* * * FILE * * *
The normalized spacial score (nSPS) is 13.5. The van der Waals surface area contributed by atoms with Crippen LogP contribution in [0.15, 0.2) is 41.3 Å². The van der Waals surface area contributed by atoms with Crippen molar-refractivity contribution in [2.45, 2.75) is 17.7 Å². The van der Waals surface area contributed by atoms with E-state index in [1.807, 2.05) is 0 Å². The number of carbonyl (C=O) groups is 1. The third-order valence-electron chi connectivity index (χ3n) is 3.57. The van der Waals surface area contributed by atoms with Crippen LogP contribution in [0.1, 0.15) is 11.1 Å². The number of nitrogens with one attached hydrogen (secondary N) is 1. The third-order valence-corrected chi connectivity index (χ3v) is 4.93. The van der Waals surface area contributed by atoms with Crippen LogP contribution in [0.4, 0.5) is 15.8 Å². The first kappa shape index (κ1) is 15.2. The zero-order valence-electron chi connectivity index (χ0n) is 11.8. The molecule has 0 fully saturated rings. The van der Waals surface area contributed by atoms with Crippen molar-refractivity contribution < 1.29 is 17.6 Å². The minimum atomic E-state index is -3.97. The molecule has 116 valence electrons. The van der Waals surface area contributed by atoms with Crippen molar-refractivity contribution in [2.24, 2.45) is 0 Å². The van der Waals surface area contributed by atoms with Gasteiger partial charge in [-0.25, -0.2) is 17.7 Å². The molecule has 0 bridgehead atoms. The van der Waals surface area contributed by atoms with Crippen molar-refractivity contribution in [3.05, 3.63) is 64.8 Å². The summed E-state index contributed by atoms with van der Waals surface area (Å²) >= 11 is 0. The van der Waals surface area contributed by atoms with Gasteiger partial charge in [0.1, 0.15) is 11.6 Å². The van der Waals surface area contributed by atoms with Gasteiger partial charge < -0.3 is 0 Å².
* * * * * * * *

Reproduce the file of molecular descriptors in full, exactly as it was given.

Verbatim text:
The normalized spacial score (nSPS) is 13.5. The van der Waals surface area contributed by atoms with Crippen LogP contribution in [0.15, 0.2) is 41.3 Å². The van der Waals surface area contributed by atoms with Crippen molar-refractivity contribution in [2.45, 2.75) is 17.7 Å². The van der Waals surface area contributed by atoms with E-state index in [1.807, 2.05) is 0 Å². The number of carbonyl (C=O) groups is 1. The third-order valence-electron chi connectivity index (χ3n) is 3.57. The van der Waals surface area contributed by atoms with Crippen LogP contribution in [0.1, 0.15) is 11.1 Å². The number of nitrogens with one attached hydrogen (secondary N) is 1. The third-order valence-corrected chi connectivity index (χ3v) is 4.93. The van der Waals surface area contributed by atoms with Crippen LogP contribution in [0.4, 0.5) is 15.8 Å². The first kappa shape index (κ1) is 15.2. The zero-order valence-electron chi connectivity index (χ0n) is 11.8. The molecule has 0 fully saturated rings. The van der Waals surface area contributed by atoms with Crippen molar-refractivity contribution < 1.29 is 17.6 Å². The minimum atomic E-state index is -3.97. The molecule has 116 valence electrons. The van der Waals surface area contributed by atoms with Crippen molar-refractivity contribution in [2.24, 2.45) is 0 Å². The van der Waals surface area contributed by atoms with Gasteiger partial charge in [-0.25, -0.2) is 17.7 Å². The molecule has 0 bridgehead atoms. The van der Waals surface area contributed by atoms with Crippen molar-refractivity contribution in [3.05, 3.63) is 64.8 Å². The summed E-state index contributed by atoms with van der Waals surface area (Å²) >= 11 is 0. The van der Waals surface area contributed by atoms with Gasteiger partial charge in [0.1, 0.15) is 11.6 Å². The van der Waals surface area contributed by atoms with Gasteiger partial charge < -0.3 is 0 Å².